Przewalski’s horse was named after Colonel Nikolai Mikailovich Przewalski, a famous Russian explorer who rediscovered the species for western science in 1879.
The first written accounts of Przewalski’s horse originate from Tibet, recorded by the monk Bodowa, who lived around 900 AD. In the Secret History of the Mongols, there is also a reference to wild horses that crossed the path of Chinggis Khaan during his campaign against Tangut in 1226, causing his horse to rear and throw him to the ground. In a Manchurian dictionary of 1771, Przewalski’s horse is mentioned as “a wild horse from the steppe.”
Przewalski’s horse was not described in Linnaeus’s 1758 Systema Naturae and remained largely unknown in the West until first mentioned by John Bell, a Scottish doctor who travelled in the service of Tsar Peter the Great in 1719-1722. His account of the expedition, A Journey from St Petersburg to Peking, was published in 1763. Bell and subsequent observers all located horses known at that time within the area of 85-97°E and 43-50°N, the Chinese-Mongolian border.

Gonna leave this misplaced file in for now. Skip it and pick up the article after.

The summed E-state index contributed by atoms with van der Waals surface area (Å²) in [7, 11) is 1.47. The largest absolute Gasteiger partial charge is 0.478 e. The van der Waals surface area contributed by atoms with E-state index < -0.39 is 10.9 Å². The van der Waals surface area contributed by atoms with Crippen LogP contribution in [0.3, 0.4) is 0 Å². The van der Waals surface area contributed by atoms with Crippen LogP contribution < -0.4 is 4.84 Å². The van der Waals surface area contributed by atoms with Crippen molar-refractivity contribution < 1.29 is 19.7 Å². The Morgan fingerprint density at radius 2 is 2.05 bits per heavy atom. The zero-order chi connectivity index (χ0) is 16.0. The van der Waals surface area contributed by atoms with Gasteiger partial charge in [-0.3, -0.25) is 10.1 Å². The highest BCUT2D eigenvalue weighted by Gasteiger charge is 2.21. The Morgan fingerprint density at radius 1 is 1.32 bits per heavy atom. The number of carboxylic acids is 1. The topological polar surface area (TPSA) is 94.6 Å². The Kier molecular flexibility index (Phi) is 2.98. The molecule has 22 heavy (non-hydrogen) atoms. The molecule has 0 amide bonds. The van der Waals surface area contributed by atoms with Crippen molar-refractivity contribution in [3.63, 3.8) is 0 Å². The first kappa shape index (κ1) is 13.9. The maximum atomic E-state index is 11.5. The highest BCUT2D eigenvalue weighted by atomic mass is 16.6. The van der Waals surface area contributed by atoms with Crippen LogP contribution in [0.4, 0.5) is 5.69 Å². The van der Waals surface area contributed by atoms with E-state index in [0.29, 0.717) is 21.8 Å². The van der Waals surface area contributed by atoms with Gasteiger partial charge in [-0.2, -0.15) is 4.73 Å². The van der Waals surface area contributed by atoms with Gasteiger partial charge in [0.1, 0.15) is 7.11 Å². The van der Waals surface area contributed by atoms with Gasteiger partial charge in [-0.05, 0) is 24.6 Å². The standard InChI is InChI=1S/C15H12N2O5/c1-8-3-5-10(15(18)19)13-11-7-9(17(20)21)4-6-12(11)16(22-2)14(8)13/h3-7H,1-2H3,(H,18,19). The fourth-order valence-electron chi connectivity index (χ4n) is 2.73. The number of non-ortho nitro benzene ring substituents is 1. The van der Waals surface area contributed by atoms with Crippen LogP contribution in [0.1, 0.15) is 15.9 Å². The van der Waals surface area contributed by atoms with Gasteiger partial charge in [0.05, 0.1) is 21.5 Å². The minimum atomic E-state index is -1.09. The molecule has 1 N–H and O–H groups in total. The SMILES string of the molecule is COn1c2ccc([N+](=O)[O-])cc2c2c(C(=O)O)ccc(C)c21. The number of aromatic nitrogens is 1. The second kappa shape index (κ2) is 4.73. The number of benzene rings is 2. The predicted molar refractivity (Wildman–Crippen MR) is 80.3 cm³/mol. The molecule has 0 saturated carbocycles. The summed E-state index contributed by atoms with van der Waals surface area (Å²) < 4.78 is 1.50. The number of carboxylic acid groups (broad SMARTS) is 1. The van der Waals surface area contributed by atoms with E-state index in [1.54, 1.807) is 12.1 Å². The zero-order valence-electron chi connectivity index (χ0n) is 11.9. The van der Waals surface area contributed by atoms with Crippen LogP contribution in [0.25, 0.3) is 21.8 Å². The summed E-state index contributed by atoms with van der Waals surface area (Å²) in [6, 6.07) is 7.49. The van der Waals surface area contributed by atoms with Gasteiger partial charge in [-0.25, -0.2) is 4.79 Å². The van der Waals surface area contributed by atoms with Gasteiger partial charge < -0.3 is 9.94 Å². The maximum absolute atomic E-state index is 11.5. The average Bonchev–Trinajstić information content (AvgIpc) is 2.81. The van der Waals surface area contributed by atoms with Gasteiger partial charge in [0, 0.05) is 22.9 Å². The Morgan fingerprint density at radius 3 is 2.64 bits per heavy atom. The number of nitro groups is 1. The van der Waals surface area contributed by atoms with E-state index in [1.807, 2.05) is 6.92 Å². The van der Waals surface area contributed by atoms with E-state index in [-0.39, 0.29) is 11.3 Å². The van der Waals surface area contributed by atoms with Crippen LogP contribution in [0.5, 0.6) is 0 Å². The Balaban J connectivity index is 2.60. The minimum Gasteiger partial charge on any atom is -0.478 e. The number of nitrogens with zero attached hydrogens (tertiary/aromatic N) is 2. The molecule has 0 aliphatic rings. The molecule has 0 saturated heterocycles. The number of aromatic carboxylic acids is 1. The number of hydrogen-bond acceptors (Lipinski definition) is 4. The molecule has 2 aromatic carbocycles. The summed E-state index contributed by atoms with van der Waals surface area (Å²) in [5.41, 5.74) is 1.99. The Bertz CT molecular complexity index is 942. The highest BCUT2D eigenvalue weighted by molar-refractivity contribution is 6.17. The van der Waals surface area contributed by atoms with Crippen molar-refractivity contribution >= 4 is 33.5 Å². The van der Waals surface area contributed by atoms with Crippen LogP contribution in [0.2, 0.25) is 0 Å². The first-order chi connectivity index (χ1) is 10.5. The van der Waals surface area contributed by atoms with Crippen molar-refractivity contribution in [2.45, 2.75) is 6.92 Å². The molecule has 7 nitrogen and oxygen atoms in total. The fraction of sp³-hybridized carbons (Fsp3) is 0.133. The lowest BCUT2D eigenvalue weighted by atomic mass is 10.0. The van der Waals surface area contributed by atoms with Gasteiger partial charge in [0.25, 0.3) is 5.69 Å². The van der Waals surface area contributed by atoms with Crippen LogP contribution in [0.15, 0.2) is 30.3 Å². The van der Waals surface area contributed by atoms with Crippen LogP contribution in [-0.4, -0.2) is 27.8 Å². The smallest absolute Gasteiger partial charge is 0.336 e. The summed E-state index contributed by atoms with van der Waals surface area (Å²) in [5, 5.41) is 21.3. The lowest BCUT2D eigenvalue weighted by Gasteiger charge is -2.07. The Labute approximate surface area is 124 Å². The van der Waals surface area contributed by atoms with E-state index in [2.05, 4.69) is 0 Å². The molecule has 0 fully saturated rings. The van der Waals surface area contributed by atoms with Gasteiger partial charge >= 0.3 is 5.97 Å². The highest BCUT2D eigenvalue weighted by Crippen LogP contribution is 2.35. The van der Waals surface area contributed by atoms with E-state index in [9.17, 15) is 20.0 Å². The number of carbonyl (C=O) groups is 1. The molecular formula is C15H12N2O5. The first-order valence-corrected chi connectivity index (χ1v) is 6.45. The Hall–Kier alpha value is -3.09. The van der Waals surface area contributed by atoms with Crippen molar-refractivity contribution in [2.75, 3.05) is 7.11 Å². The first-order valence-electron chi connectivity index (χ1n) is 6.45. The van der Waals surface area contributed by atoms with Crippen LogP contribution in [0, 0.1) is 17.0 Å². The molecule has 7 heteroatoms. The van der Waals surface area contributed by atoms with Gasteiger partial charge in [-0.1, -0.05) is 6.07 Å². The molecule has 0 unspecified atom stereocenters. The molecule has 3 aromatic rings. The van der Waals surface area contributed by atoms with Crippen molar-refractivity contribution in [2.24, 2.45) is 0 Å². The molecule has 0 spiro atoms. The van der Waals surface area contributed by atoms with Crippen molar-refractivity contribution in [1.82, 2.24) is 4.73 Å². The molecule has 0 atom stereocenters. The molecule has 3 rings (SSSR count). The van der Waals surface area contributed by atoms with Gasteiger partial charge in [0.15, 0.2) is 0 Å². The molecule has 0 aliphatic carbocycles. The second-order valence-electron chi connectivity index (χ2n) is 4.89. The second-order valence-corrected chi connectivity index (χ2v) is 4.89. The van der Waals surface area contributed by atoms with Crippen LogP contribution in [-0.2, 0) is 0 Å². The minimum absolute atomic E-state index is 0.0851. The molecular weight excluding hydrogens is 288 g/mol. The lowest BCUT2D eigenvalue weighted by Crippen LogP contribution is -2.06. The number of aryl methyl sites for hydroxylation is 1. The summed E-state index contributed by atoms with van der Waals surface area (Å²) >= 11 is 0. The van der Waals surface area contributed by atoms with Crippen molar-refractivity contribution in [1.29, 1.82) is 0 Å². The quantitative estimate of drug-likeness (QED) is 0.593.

Wild horses were reported again from what is now China by Colonel Nikolai Mikailovich Przewalski, an eminent Russian explorer, naturalist, and land surveyor, in 1897. He made several expeditions by order of Tsar Alexander the Second of Russia to Central Asia, aiming to reach Tibet. While returning from his second expedition in Central Asia, he was presented with the skull and hide of a horse shot about 80 kilometers north of Gutschen (in present-day China, around 40°N, 90°E). The remains were examined at the Zoological Museum of the Academy of Science in St Petersburg by I.S. Poliakov, who concluded that they were a wild horse, which he gave the official name Equus przewalskii, naming the species after the Colonel.
Further reports came from the brothers Grigory and Michael Grum-Grzhimailo, who travelled through western China from 1889-1890. In 1889, they discovered a group in the Gashun area and shot four horses: three stallions and a mare. The four hides and the skulls of the three stallions, together with an incomplete skeleton, were sent back to the Zoological Museum in St. Petersburg.
• Image | © Cloudtail the Snow Leopard, Some Rights Reserved, (CC BY-NC-ND 2.0)
• Sources | Bokonyi, 1974; Denver Zoological Foundation, 1997; King, Boyd, Zimmermann, & Kendall, 2015; Gotch, 1979; Grzimek, 1990; Luu, 2002; Mohr, 1971